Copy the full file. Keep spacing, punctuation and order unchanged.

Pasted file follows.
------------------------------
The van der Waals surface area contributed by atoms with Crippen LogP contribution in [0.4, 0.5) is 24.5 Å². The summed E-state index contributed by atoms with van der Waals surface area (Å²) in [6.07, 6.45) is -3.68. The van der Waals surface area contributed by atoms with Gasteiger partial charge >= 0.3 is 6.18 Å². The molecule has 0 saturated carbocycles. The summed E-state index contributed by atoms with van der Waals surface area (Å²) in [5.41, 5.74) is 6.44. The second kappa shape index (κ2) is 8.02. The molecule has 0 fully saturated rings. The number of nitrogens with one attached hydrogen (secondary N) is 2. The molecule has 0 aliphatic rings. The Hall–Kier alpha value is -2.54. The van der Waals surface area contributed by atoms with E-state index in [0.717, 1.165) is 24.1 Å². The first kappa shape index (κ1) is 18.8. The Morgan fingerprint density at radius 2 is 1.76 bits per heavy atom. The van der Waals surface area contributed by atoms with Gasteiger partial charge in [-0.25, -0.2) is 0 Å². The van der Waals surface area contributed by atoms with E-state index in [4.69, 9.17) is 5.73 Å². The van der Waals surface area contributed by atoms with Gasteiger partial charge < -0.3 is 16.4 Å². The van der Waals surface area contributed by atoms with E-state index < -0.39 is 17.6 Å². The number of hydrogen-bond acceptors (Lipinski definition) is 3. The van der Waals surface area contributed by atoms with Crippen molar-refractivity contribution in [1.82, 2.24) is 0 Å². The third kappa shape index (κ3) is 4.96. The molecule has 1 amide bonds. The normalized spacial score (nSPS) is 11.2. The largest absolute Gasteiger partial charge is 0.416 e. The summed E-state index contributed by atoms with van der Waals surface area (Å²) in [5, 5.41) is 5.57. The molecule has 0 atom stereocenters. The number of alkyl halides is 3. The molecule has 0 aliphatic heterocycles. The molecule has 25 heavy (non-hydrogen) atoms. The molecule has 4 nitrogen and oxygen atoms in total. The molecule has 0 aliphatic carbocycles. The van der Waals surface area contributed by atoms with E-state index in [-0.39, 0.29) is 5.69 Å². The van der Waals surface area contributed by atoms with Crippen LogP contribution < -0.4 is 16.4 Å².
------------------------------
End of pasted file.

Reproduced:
The van der Waals surface area contributed by atoms with Crippen LogP contribution in [0.4, 0.5) is 24.5 Å². The summed E-state index contributed by atoms with van der Waals surface area (Å²) in [6.07, 6.45) is -3.68. The van der Waals surface area contributed by atoms with Gasteiger partial charge >= 0.3 is 6.18 Å². The molecule has 0 saturated carbocycles. The summed E-state index contributed by atoms with van der Waals surface area (Å²) in [5.41, 5.74) is 6.44. The second kappa shape index (κ2) is 8.02. The molecule has 0 fully saturated rings. The number of nitrogens with one attached hydrogen (secondary N) is 2. The molecule has 0 aliphatic rings. The Hall–Kier alpha value is -2.54. The van der Waals surface area contributed by atoms with E-state index in [0.717, 1.165) is 24.1 Å². The first kappa shape index (κ1) is 18.8. The Morgan fingerprint density at radius 2 is 1.76 bits per heavy atom. The van der Waals surface area contributed by atoms with Gasteiger partial charge in [-0.25, -0.2) is 0 Å². The van der Waals surface area contributed by atoms with E-state index in [4.69, 9.17) is 5.73 Å². The van der Waals surface area contributed by atoms with Gasteiger partial charge < -0.3 is 16.4 Å². The van der Waals surface area contributed by atoms with E-state index < -0.39 is 17.6 Å². The number of hydrogen-bond acceptors (Lipinski definition) is 3. The van der Waals surface area contributed by atoms with Crippen molar-refractivity contribution in [1.82, 2.24) is 0 Å². The third kappa shape index (κ3) is 4.96. The molecule has 1 amide bonds. The normalized spacial score (nSPS) is 11.2. The largest absolute Gasteiger partial charge is 0.416 e. The summed E-state index contributed by atoms with van der Waals surface area (Å²) in [5, 5.41) is 5.57. The molecule has 0 atom stereocenters. The number of alkyl halides is 3. The molecule has 0 aliphatic heterocycles. The molecule has 25 heavy (non-hydrogen) atoms. The molecule has 4 nitrogen and oxygen atoms in total. The molecule has 0 aliphatic carbocycles. The van der Waals surface area contributed by atoms with E-state index in [-0.39, 0.29) is 5.69 Å². The van der Waals surface area contributed by atoms with Crippen LogP contribution < -0.4 is 16.4 Å².